Florida CVS stores now sell Narcan: No prescription needed

Three months after announcing it would expand access to the opioid antidote Narcan in Florida, select CVS stores are now selling the drug without a prescription.

The pharmacy giant announced in May that it would expand access in seven additional states, including Florida. Naloxone, the generic version of Narcan, is already available without a prescription at CVS pharmacies in 23 states. However,  in Florida a prescription is still necessary.fullsizerender-3

CVS Health’s naloxone program establishes a standing order with a physician in the state, which permits CVS pharmacists to dispense naloxone to patients without a prescription.

Although CVS will offer both Narcan and the less expensive naloxone, some stores do not yet carry both.  A two-dose package of the nasal spray purchased in West Palm Beach on Tuesday cost $126.45.

It’s a drug that needs to be on hand. If someone is overdosing, there won’t be enough time to run to the store and buy it.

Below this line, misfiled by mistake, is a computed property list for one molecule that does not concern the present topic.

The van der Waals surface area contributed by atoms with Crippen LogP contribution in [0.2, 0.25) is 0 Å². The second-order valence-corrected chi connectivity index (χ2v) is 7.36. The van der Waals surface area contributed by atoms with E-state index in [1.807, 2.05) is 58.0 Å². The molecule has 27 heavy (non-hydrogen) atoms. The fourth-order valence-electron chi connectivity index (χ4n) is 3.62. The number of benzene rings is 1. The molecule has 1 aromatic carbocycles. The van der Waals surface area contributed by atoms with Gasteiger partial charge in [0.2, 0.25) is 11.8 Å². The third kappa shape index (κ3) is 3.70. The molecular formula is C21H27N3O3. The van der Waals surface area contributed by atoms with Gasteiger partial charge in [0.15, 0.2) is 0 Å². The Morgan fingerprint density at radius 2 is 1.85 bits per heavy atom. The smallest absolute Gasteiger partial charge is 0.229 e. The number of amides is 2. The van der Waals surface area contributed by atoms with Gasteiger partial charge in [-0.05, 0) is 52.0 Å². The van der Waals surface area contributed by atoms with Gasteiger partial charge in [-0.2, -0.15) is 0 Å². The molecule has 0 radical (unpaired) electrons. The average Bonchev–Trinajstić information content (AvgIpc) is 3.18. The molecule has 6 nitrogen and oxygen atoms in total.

“Expanding access to the overdose-reversal drug naloxone is a critical part of our national strategy to stop the prescription drug and heroin overdose epidemic – along with effective prevention, treatment, and enforcement,” said Michael Botticelli, director of National Drug Control Policy.

Although naloxone can quickly reverse an overdose — with people going from unconscious to walking and talking within seconds — the person must still be taken to an emergency room immediately. When the naloxone wears off, severe withdrawal symptoms often set in and the person may experience another overdose when the drug wears off.

“I am a firm believer all certified sober residences should have naloxone on board,” said John Lehman, president of the Florida Association of Recovery Residences, the Boca Raton-based non-profit that oversees voluntary certification of sober homes for the state.

Rebel Recovery Florida, the state chapter of the national non-profit Rebel Recovery, has conducted training in 10 treatment centers and 12 sober homes in Palm Beach County on how to use naloxone, said Justin Kunzelman, co-founder of the Florida chapter.

 

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